A title borne by younger princes of the French royal family from the 14th century. Charles VI of France bestowed the duchy of Orléans on his brother Louis (1392). Louis's grandson became Louis XII of France. His great-grandson became Francis I and the Valois-Orléans ended with the death of Henry III in 1589. Philippe (1674–1723) of the second Bourbon-Orléans branch of the family became Regent of France in 1715 during the minority of Louis XV. His great-grandson Louis Philippe Joseph (‘Philippe Égalité’) succeeded to the title in 1785. He was a supporter of the French Revolution from its beginnings, and in June 1789 he organized the 47 nobles who joined the Third Estate. In 1792 he voted for the death of the king but, with all the remaining Bourbons, was arrested, accused of conspiracy, and guillotined (1793).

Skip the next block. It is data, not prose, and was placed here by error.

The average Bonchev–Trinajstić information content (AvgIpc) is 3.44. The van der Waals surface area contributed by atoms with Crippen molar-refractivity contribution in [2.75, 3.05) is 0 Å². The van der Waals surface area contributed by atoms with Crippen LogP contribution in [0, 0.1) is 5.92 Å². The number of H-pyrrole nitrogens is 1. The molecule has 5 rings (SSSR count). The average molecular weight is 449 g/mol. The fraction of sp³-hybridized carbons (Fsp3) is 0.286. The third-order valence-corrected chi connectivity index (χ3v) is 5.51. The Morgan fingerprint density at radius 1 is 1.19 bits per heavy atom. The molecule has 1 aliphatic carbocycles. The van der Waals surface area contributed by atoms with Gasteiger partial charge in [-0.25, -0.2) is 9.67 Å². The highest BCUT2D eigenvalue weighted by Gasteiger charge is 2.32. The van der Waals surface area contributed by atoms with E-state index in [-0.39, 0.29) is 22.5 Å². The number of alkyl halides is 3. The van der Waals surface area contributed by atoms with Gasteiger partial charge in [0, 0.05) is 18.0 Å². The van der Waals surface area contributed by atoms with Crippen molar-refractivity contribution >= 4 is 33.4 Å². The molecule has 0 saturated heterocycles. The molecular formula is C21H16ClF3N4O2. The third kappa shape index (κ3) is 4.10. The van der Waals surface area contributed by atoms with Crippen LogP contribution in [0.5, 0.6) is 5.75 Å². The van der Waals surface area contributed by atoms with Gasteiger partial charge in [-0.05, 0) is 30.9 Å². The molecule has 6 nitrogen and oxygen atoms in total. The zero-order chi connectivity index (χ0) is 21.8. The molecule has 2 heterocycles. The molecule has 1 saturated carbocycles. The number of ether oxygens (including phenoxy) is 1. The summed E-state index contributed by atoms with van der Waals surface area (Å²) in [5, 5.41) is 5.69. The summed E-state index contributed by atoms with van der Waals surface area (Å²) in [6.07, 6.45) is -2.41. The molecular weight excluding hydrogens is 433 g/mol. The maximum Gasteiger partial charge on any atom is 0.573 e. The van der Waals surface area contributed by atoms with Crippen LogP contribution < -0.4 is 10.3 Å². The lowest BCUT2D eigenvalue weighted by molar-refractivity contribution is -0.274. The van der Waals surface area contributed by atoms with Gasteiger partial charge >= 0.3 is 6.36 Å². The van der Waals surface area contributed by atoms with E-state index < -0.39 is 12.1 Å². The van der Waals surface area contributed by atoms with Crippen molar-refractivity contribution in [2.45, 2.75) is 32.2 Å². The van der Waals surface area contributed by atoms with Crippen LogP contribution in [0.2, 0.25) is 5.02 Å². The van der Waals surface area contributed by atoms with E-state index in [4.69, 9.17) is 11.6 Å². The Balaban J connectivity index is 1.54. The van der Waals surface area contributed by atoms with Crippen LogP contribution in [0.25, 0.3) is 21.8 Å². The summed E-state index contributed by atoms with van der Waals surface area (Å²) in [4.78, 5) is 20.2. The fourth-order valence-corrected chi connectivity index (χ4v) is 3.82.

Subjects: World History.